Hell’s Kitchen: ratings rule

Last night’s episode of “Hell’s Kitchen” began with Giovanni talking to Carol, and telling her she needs to calm down and stop blaming Andrea and everyone else for her own shortcomings, and that she should focus on trying to win. That Giovanni has his head on straight, and he could win this season. Gordon Ramsay started out by making something that would be on the menu that evening, tartare…both steak and scallops. Yuck….raw meat of any kind makes me want to vomit. Anyway, Ramsay threw a curveball…the beef was actually tuna and the scallops were actually sea bass. Surprise!

That led into the challenge which was the palate competition, in which they chefs are blindfolded and asked to guess what Ramsay was spooning into their mouths. Ben did better than Andrea, but Robert and Giovanni guessed zero correctly. Carol beat out Lacey, and it was down to Paula and Danny, but for their part of the challenge, they had to guess the ingredients in some vegetable soup. Paula won, and the red team’s prize was a photo shoot for TV Guide. The blue team, as their punishment, had to wait on the red team during the photo shoot, as well as prep both kitchens for dinner.

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TNT’s “Trust Me” is struggling

According to Variety, the ratings for TNT’s new show, “Trust Me,” haven’t been all that good.

After enjoying a string of successful series launches, TNT is struggling with its latest entry, ad agency drama “Trust Me.”

The show, which stars Eric McCormack and Tom Cavanagh, scored just 1.9 million viewers in the 10 p.m. slot Monday, losing about 65% of the lead-in aud supplied by “The Closer.” The performance also represented a significant retreat from the show’s Jan. 26 premiere, which drew 3.4 million viewers.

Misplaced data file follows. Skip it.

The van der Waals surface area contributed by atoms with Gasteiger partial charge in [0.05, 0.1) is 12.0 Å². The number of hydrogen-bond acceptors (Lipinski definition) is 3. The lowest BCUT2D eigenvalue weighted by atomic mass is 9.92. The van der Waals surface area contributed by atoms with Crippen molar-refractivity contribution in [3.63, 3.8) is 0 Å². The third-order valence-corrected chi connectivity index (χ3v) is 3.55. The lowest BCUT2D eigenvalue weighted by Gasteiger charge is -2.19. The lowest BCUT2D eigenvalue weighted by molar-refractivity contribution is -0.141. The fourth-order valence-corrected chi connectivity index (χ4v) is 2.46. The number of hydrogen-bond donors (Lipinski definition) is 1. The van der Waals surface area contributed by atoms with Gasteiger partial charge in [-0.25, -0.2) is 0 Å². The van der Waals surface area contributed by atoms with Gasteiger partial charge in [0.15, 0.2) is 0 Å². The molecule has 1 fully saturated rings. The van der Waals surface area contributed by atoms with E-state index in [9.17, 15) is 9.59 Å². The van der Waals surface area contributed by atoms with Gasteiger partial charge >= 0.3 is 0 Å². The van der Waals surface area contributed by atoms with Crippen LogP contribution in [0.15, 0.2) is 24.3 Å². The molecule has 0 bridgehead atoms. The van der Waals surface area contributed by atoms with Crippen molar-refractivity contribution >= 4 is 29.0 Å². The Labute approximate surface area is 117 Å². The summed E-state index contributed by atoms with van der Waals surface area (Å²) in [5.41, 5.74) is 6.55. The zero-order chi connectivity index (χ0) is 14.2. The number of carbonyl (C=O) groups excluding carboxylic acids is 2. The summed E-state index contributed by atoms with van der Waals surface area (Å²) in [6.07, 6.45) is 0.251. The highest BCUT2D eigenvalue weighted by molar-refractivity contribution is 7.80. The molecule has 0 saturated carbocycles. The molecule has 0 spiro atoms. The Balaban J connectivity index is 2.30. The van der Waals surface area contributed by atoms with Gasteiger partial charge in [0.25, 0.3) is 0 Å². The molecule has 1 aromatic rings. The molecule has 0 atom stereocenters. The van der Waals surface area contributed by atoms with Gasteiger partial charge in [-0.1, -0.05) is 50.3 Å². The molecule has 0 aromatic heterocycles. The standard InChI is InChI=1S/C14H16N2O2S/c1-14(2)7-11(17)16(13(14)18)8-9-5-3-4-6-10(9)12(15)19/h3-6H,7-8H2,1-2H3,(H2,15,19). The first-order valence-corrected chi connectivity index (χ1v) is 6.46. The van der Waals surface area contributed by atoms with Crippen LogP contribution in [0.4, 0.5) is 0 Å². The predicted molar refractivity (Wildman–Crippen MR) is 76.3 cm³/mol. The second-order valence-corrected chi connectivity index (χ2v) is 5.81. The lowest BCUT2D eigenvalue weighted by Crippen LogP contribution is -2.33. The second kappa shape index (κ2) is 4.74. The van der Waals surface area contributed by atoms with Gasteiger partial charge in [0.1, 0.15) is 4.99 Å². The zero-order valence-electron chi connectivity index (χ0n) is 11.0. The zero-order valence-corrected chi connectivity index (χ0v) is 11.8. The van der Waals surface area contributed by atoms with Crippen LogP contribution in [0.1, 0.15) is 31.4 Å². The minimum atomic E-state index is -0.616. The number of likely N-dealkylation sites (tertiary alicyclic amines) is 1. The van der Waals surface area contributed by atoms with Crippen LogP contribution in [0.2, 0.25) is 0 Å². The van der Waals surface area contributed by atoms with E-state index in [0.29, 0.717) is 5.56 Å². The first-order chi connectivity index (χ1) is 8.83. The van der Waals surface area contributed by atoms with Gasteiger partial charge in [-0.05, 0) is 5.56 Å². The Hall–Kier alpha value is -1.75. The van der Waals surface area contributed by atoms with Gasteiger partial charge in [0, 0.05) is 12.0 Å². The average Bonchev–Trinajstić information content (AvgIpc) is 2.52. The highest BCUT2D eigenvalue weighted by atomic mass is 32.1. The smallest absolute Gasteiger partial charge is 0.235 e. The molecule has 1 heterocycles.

Reviews for “Trust Me” have been mixed, with the New York Post perhaps summing up crix’ reception best: “The series isn’t bad. It just isn’t all that good.”

I haven’t watched the show, and here’s why: the initial promotion had only McCormack and Cavanagh being snarky to each other, and I had no idea what the show was about. Then the second wave of promotion showed the characters yelling at each other in an advertising setting, which wasn’t that much more appealing. I thought about recording the first episode, but never got around to it and based on the critical reception, I don’t feel like I’m missing out.

Is anyone else in the same boat? Are there fans out there that love this series or is this one of those shows that lacks a diehard fan base?

  

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TCA Tour, Jan. 2009: “Trust Me”

TNT must be patting themselves on the back for being able to wrangle Eric McCormack and Tom Cavanagh to star in their new drama, “Trust Me.” They’re such instantly recognizable faces – McCormack for his eight seasons as Will Truman on “Will & Grace,” Cavanagh for everything from “Ed” to “Eli Stone” – that they might actually help get the show over the hump of being the first new TV series about an ad agency to appear since the debut of “Mad Men.”

“We’re prepared to deal with the ‘Mad Men’ comparisons,” said co-creator John Coveny, “because we’ve had them for the last year as we brought this to you guys.”

McCormack seemed stunned that anyone would make such a comparison. “Is anybody going to confuse the show with ‘Mad Men’? I think it’s a question that only comes up if you haven’t seen the show yet. Once you’ve seen them both, they’re very different shows.”

Despite having both been on NBC shows at the same time and both being Canadian, McCormack and Cavanagh had somehow never managed to work together prior to being teamed up for this series.

“I remember the first time we rehearsed,” said McCormack. “We literally had not met until the day we rehearsed the day before we started to shoot, and we did one of the scenes from the pilot together. Off the cuff, Tom threw some stuff in; I threw it back at him. We kind of looked over at these guys, and everyone seemed very, very pleased. It was one of those sort of, ‘Please let this work,’ and it was absolutely just a great chemistry…despite the fact that he’s a dick.”

Cavanagh sighed and shook his head. “You couldn’t end it on sincerity,” he said. “Did you see that? What does that say about you?”

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